If the election is made, the replacement costs for the new asset must be capitalized.  In most cases, such costs are required to be capitalized even if the election were not made, so this not a sacrifice.  However, there could be situations where the replacement costs (as well as the removal costs incurred as part of the replacement) might be deductible as a repair; in these cases, the taxpayer will have to measure the benefits of the immediate deduction allowed by the partial disposition election against the benefit of taking an immediate deduction for the replacement costs but continuing to depreciate the cost of the replaced asset.

As noted above, the regulations providing for the election are expected to be finalized in 2014, and will be effective going forward.  In addition, the Internal Revenue Service has published a Revenue Procedure allowing a limited window to make a late partial disposition election for dispositions in earlier years.  Real estate owners who have not already consulted their tax advisors should do so now, since the time to take advantage of this considerable additional benefit is short, and gathering the necessary information should begin immediately.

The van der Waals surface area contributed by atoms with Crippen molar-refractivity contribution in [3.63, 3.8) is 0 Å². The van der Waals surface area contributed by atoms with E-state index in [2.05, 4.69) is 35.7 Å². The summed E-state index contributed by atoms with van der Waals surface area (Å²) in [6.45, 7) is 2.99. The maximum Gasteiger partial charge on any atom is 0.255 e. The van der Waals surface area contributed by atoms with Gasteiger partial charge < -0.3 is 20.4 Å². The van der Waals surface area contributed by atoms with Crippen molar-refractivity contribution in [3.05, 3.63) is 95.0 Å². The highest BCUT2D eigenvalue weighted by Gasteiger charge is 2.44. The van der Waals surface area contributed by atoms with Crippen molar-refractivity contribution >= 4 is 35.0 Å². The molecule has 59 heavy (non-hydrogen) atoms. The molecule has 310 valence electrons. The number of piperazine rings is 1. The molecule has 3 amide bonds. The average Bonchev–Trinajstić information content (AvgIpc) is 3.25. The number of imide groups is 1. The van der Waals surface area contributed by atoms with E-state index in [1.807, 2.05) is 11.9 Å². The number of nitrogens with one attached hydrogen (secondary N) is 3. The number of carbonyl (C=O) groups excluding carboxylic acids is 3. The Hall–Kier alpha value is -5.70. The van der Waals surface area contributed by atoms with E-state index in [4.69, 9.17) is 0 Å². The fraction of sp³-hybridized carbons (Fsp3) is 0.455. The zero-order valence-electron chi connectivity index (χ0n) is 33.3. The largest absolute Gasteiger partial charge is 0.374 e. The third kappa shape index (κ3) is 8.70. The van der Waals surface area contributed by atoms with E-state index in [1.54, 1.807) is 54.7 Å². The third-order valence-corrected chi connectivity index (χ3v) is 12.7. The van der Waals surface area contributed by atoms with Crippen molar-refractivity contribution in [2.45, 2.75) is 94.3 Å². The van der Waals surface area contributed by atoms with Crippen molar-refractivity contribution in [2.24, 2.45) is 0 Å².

Marc Ausfresser is a Berdon LLP principal with more than 20 years of experience in tax planning, research, and consulting.  He has expertise in planning the organization of business entities, including real estate organizations, to minimize taxes and maximize financial return. Berdon LLP is a full service CPA and advisory firm, ranked among the nation’s largest, with offices in New York City and Jericho, Long Island.   

This article was updated on September 2, 2014 from the version published on August 20, 2014.

© 2014 Berdon LLP